In either a happy accident or a particularly clever piece of scheduling, there were two talks back to back in todays ISAAH program that dealt with the role of ammonia (NH3) in fish diseases. But these two talks gave surprisingly different perspectives on the role of this nitrogen waste compound in the mechanism of disease.
In the first, Ron Thune from LSU talked about a bacterial disease of catfish cased by Edwardsiella ictaluri. Edwardsiella is an obligate intracellular parasite of macrophages, which is to say that the bacterium must live inside a host cell, in this case a the major scavenging cell in the immune system. How does that work, that a parasites can (indeed NEEDS to) live inside the very cell that the host would use to attack it? In a normal macrophage, an offending bacterium would be engulfed in a small bubble in the cell called a vacuole, and the macrophage would drop the pH inside that vacuole, to kill the bacterium. Edwadsiella cannot survive at those sorts of low and corrosive pH’s, but it cleverly produces ammonia, which forms a sort of pH buffering system that raises the pH to a level where E. ictaluri not only survives but thrives. What makes this unusual is that ammonia is normally a waste product that is in itself toxic to many biochemical systems. The idea that a pathogen uses this waste chemical to improve its own conditions is fascinating.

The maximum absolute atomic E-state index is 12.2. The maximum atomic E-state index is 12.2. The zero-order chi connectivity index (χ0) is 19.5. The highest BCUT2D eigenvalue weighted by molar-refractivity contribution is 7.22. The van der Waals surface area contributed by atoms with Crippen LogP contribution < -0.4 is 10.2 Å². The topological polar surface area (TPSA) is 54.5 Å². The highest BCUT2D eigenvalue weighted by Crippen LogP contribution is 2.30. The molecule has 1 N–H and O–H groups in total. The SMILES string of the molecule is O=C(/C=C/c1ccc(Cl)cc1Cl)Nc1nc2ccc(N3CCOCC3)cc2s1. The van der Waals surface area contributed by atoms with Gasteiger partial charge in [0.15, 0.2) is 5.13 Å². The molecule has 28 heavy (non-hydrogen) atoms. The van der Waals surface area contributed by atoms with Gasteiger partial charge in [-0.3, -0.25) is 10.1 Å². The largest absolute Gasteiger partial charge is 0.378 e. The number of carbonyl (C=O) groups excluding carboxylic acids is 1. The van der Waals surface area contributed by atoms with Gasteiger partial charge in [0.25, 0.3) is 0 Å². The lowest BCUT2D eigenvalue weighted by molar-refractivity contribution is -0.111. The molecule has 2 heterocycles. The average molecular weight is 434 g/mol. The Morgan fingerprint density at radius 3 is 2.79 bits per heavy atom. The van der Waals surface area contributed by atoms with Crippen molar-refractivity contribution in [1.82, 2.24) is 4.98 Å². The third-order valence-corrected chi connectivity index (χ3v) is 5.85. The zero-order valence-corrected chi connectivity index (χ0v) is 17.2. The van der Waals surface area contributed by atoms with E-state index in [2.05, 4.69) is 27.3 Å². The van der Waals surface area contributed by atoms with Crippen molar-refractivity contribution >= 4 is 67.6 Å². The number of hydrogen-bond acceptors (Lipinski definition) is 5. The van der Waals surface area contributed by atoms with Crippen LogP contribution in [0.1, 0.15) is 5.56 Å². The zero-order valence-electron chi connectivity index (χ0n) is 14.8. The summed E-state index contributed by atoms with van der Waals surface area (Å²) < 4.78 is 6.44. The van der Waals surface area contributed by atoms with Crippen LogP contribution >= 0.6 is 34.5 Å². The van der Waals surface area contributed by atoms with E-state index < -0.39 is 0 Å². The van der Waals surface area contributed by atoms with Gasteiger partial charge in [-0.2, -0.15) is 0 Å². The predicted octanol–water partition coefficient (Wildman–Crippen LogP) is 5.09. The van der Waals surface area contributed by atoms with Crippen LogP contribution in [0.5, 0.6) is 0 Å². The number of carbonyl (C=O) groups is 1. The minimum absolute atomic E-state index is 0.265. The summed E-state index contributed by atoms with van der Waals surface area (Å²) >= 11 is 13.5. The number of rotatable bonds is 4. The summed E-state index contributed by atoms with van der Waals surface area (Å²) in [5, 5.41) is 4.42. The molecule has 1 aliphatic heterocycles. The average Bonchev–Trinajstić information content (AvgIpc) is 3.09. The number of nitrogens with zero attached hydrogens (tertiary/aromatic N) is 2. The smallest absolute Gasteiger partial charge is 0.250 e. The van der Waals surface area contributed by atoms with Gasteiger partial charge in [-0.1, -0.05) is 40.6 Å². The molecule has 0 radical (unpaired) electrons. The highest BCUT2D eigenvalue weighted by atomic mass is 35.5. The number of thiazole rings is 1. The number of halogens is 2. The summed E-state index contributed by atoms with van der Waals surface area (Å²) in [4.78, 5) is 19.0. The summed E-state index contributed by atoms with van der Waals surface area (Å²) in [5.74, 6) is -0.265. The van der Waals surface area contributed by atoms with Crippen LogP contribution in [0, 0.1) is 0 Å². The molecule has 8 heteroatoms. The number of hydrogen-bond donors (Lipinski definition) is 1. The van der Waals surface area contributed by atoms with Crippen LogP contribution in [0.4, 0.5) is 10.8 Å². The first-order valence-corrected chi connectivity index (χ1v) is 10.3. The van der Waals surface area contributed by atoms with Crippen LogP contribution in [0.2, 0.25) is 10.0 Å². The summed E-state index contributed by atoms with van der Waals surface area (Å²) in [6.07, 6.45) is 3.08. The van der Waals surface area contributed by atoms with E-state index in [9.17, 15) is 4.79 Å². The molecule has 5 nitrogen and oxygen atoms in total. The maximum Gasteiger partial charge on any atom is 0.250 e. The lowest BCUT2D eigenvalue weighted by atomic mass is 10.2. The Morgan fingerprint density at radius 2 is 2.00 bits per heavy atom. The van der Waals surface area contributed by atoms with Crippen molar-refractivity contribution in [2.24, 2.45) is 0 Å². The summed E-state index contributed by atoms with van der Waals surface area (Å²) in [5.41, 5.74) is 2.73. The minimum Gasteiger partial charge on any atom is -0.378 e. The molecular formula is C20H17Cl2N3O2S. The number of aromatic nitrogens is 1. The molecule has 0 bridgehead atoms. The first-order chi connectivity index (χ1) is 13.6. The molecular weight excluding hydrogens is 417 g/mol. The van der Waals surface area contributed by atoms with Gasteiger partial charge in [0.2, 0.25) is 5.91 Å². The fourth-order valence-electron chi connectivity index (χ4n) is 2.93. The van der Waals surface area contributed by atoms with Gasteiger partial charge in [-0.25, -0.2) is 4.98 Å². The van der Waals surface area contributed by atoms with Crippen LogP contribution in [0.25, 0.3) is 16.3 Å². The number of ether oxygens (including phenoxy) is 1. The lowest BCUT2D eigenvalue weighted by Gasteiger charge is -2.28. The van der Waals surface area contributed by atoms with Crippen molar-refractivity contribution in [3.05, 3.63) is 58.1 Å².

In the second, even more surprising talk, Drew Mitchell looked at a different bacterial disease called columnaris. Some other researchers had noticed that fish survival in the face of columnaris outbreaks was better in cruddy water quality, which is totally counter-intuitive. So Drew and his co-authors did a controlled study of the progression and resolution of columnaris disease at different concentrations of ammonia in their water; ammonia being the greatest component of excreted fish waste. Sure enough, at concentrations of the toxic unionised form of ammonia that most folks would avoid for fear of killing their fish (0.4ppm and higher), the columnaris agent was effectively eliminated and fish survival actually increased! The idea that a toxic metabolic waste product could serve to protect a fish from a pathogenic bacterium was, to me, completely counter-intuitive and surprising! We would normally think of ammonia as an environmental stressor that might make a fish MORE susceptible to disease, not less. What Drew discovered was more like the protection against the malaria parasite conferred on people by the genetic disease sickle cell anaemia.
Lets recap for a second. The first study showed that a bacterium can use ammonia to create conditions conducive to survival within host cells, making a disease worse. The second showed that ammonia can (somehow, as yet unspecificed) protect fish from a different bacterial pathogen, making the disease better. I guess it goes to show that any single chemical player can have a range of roles in the complex biological landscape of disease, and that we have to be careful about thinking that any given chemical is “good” or “bad”. Best of all, both studies involve a big element of surprise, and that always makes biology fun and exciting.